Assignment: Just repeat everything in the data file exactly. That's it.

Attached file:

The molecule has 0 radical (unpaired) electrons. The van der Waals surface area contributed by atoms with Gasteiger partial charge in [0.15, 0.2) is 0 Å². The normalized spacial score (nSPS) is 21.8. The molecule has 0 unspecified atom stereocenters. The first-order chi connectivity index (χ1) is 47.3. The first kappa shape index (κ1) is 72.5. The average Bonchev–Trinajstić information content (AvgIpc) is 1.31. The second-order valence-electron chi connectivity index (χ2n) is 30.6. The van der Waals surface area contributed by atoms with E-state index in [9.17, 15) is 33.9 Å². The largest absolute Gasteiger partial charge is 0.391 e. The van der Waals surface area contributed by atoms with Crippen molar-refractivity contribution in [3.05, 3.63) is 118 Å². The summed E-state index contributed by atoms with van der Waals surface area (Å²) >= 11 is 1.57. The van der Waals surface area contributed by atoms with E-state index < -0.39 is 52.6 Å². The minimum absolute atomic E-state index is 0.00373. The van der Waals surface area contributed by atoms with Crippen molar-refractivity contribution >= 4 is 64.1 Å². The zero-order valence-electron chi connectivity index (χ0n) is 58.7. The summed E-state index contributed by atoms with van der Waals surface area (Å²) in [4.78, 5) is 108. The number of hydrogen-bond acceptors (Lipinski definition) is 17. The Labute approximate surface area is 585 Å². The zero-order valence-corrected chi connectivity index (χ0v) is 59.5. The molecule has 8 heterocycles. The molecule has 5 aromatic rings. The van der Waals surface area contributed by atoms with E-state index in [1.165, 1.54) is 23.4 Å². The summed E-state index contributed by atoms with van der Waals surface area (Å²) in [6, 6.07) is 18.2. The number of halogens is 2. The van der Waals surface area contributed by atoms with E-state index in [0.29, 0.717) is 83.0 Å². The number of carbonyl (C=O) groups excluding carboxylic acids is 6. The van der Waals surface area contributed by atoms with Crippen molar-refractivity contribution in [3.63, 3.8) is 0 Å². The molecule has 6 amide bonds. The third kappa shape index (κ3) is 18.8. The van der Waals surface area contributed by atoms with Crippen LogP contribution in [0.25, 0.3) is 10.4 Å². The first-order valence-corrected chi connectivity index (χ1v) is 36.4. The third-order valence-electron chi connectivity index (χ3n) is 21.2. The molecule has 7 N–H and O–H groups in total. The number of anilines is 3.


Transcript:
The molecule has 0 radical (unpaired) electrons. The van der Waals surface area contributed by atoms with Gasteiger partial charge in [0.15, 0.2) is 0 Å². The normalized spacial score (nSPS) is 21.8. The molecule has 0 unspecified atom stereocenters. The first-order chi connectivity index (χ1) is 47.3. The first kappa shape index (κ1) is 72.5. The average Bonchev–Trinajstić information content (AvgIpc) is 1.31. The second-order valence-electron chi connectivity index (χ2n) is 30.6. The van der Waals surface area contributed by atoms with E-state index in [9.17, 15) is 33.9 Å². The largest absolute Gasteiger partial charge is 0.391 e. The van der Waals surface area contributed by atoms with Crippen molar-refractivity contribution in [3.05, 3.63) is 118 Å². The summed E-state index contributed by atoms with van der Waals surface area (Å²) >= 11 is 1.57. The van der Waals surface area contributed by atoms with E-state index < -0.39 is 52.6 Å². The minimum absolute atomic E-state index is 0.00373. The van der Waals surface area contributed by atoms with Crippen molar-refractivity contribution >= 4 is 64.1 Å². The zero-order valence-electron chi connectivity index (χ0n) is 58.7. The summed E-state index contributed by atoms with van der Waals surface area (Å²) in [4.78, 5) is 108. The number of hydrogen-bond acceptors (Lipinski definition) is 17. The Labute approximate surface area is 585 Å². The zero-order valence-corrected chi connectivity index (χ0v) is 59.5. The molecule has 8 heterocycles. The molecule has 5 aromatic rings. The van der Waals surface area contributed by atoms with E-state index in [1.165, 1.54) is 23.4 Å². The summed E-state index contributed by atoms with van der Waals surface area (Å²) in [6, 6.07) is 18.2. The number of halogens is 2. The van der Waals surface area contributed by atoms with E-state index in [0.29, 0.717) is 83.0 Å². The number of carbonyl (C=O) groups excluding carboxylic acids is 6. The van der Waals surface area contributed by atoms with Crippen molar-refractivity contribution in [3.63, 3.8) is 0 Å². The molecule has 6 amide bonds. The third kappa shape index (κ3) is 18.8. The van der Waals surface area contributed by atoms with Crippen LogP contribution in [0.25, 0.3) is 10.4 Å². The first-order valence-corrected chi connectivity index (χ1v) is 36.4. The third-order valence-electron chi connectivity index (χ3n) is 21.2. The molecule has 7 N–H and O–H groups in total. The number of anilines is 3.